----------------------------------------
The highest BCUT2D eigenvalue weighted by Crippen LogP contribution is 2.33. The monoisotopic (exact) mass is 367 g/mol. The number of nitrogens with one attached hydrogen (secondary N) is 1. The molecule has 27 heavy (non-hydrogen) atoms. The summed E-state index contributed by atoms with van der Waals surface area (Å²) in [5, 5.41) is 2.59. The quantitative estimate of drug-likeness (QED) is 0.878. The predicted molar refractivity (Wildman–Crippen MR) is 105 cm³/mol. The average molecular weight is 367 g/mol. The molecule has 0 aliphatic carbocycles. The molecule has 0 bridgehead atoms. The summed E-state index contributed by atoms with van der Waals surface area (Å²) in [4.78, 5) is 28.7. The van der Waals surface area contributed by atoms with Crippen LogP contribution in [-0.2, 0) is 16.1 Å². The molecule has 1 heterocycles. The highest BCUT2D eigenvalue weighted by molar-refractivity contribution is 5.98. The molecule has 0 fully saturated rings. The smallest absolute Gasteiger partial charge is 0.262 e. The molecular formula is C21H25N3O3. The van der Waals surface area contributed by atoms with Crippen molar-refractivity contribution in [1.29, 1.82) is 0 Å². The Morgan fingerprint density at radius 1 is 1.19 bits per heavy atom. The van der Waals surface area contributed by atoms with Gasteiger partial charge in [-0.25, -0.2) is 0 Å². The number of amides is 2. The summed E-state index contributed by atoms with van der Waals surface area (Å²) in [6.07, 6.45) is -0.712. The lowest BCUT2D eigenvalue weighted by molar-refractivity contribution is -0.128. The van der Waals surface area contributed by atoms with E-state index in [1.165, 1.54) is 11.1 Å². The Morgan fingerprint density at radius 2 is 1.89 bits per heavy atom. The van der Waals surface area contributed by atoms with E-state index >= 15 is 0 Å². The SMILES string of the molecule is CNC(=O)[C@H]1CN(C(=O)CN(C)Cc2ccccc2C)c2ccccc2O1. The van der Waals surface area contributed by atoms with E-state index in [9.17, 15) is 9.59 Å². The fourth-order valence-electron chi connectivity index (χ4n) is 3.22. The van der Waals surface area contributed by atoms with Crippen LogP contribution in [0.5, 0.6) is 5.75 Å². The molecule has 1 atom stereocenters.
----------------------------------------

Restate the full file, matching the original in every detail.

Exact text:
The highest BCUT2D eigenvalue weighted by Crippen LogP contribution is 2.33. The monoisotopic (exact) mass is 367 g/mol. The number of nitrogens with one attached hydrogen (secondary N) is 1. The molecule has 27 heavy (non-hydrogen) atoms. The summed E-state index contributed by atoms with van der Waals surface area (Å²) in [5, 5.41) is 2.59. The quantitative estimate of drug-likeness (QED) is 0.878. The predicted molar refractivity (Wildman–Crippen MR) is 105 cm³/mol. The average molecular weight is 367 g/mol. The molecule has 0 aliphatic carbocycles. The molecule has 0 bridgehead atoms. The summed E-state index contributed by atoms with van der Waals surface area (Å²) in [4.78, 5) is 28.7. The van der Waals surface area contributed by atoms with Crippen LogP contribution in [-0.2, 0) is 16.1 Å². The molecule has 1 heterocycles. The highest BCUT2D eigenvalue weighted by molar-refractivity contribution is 5.98. The molecule has 0 fully saturated rings. The smallest absolute Gasteiger partial charge is 0.262 e. The molecular formula is C21H25N3O3. The van der Waals surface area contributed by atoms with Crippen molar-refractivity contribution in [1.29, 1.82) is 0 Å². The Morgan fingerprint density at radius 1 is 1.19 bits per heavy atom. The van der Waals surface area contributed by atoms with Gasteiger partial charge in [-0.25, -0.2) is 0 Å². The number of amides is 2. The summed E-state index contributed by atoms with van der Waals surface area (Å²) in [6.07, 6.45) is -0.712. The lowest BCUT2D eigenvalue weighted by molar-refractivity contribution is -0.128. The van der Waals surface area contributed by atoms with E-state index in [1.165, 1.54) is 11.1 Å². The Morgan fingerprint density at radius 2 is 1.89 bits per heavy atom. The van der Waals surface area contributed by atoms with E-state index >= 15 is 0 Å². The SMILES string of the molecule is CNC(=O)[C@H]1CN(C(=O)CN(C)Cc2ccccc2C)c2ccccc2O1. The van der Waals surface area contributed by atoms with E-state index in [9.17, 15) is 9.59 Å². The fourth-order valence-electron chi connectivity index (χ4n) is 3.22. The van der Waals surface area contributed by atoms with Crippen LogP contribution in [0.5, 0.6) is 5.75 Å². The molecule has 1 atom stereocenters.